So instead of helping African refugees, he was raping their land of its precious resources. And doing so tax-free, under the false flag of Christian charity. That’s the face of American televangelism. That is the face of the Religious Right. A multi-millionaire who prays off the false hopes of the faithful and crawls in bed with war criminals to further fatten his tax-exempt bank accounts.

A reporter from The Virginian-Pilot exposed the scandal, and the Virginia Board of Consumer Affairs (Operation Blessing and the Christian Broadcasting Network are based in Virginia) launched an investigation. They found that Robertson not only lied, but committed fraud. And they even recommended that Robertson be prosecuted for his crimes. However, the state’s new governor and attorney general declined to prosecute him. And they denied that their decision had anything to do with the large campaign contributions they received from Robertson’s people.

Having used his political influence to evade criminal prosecution, Robertson claimed he was vindicated of all wrong-doing. But his diamond-mining concessions in Zaire disappeared once Mobutu was ousted. So Robertson then cut a similar deal with Charles Taylor, the then notoriously evil leader of Liberia who is currently serving 50 years for his crimes against humanity. And, as the documentary points out, the Operation Blessing Web site is still raising funds for its operation in what is now the Congo, claiming that the funds are needed to support a farm and school that it abandoned way back in 1995.

If you get a chance to see Mission Congo, I highly recommend you do so. The problem is that so few will actually see it (the filmmakers don’t even have a trailer on YouTube). And those who do see it most likely already know what a corrupt douche Pat Robertson is.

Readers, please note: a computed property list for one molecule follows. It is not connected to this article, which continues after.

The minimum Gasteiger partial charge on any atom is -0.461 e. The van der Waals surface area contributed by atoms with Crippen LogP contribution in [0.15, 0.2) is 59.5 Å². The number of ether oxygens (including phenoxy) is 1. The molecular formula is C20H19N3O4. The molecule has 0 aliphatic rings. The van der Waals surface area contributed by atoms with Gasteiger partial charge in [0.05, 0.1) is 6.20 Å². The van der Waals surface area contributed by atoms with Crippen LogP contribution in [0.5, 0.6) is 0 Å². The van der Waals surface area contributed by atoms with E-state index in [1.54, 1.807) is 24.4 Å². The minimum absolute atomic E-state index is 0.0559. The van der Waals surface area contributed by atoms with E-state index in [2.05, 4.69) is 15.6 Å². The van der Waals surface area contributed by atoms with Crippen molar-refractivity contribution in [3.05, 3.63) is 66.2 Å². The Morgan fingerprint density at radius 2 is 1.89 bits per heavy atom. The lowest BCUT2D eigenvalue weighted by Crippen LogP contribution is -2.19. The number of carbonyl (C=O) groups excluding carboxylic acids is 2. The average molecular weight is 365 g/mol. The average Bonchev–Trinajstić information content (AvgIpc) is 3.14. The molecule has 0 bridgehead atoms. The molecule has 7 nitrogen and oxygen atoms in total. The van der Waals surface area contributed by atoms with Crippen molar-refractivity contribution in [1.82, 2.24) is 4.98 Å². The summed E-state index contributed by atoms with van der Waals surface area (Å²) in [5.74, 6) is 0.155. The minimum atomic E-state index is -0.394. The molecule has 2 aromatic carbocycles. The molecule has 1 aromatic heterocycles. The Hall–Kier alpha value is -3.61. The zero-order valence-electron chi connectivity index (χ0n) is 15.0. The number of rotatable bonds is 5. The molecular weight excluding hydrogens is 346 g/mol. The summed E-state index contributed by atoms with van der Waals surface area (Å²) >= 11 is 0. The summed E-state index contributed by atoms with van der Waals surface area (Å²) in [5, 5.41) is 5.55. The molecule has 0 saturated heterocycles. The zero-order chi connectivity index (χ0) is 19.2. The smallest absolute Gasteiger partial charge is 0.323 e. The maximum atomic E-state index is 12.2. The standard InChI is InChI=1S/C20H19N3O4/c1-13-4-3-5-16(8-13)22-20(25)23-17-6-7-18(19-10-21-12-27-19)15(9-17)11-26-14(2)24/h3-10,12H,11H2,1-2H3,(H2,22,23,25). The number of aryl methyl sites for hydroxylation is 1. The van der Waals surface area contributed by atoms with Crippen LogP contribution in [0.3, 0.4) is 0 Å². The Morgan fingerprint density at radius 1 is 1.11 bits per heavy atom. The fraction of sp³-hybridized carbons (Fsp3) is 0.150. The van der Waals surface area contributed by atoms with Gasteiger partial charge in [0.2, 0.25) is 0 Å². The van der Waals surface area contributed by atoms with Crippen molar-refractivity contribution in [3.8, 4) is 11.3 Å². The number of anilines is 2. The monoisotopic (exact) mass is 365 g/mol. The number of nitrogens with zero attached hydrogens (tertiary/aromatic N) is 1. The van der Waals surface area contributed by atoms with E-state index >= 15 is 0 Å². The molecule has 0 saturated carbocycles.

But perhaps something good will come out of it as people, like myself, become aware of the Trinity Foundation, which was featured in the film. It is a watchdog organization that investigates religious fraud, primarily in the televangelist community. Now that’s something I can support!

PeepHistZinnThe Untold History of the United States
Have you read A People’s History of the United States by Howard Zinn? If you haven’t, you should. And if you have, then you have no need to see The Untold History of the United States, a 10-hour documentary series by Oliver Stone.

I saw the second of two two-hour prologues to Stone’s 10-hour series that first appeared on Showtime. Neither of these prologues had been seen before. He claims it would have been too confusing for younger audiences. In other words, he chose to edit the historical narrative in hopes of earning higher ratings.

As part of DOC NYC, I went to check it out, to see if it was worth 10 hours of my time to watch the rest of it. But, like I said, it’s a flashy rip-off of Zinn’s magnificent book. I didn’t even stick around to listen to the Q&A with Stone, who had sat across the aisle from me. I figured, I gave him two hours to make his case…I don’t need to stick around for another hour to hear any more.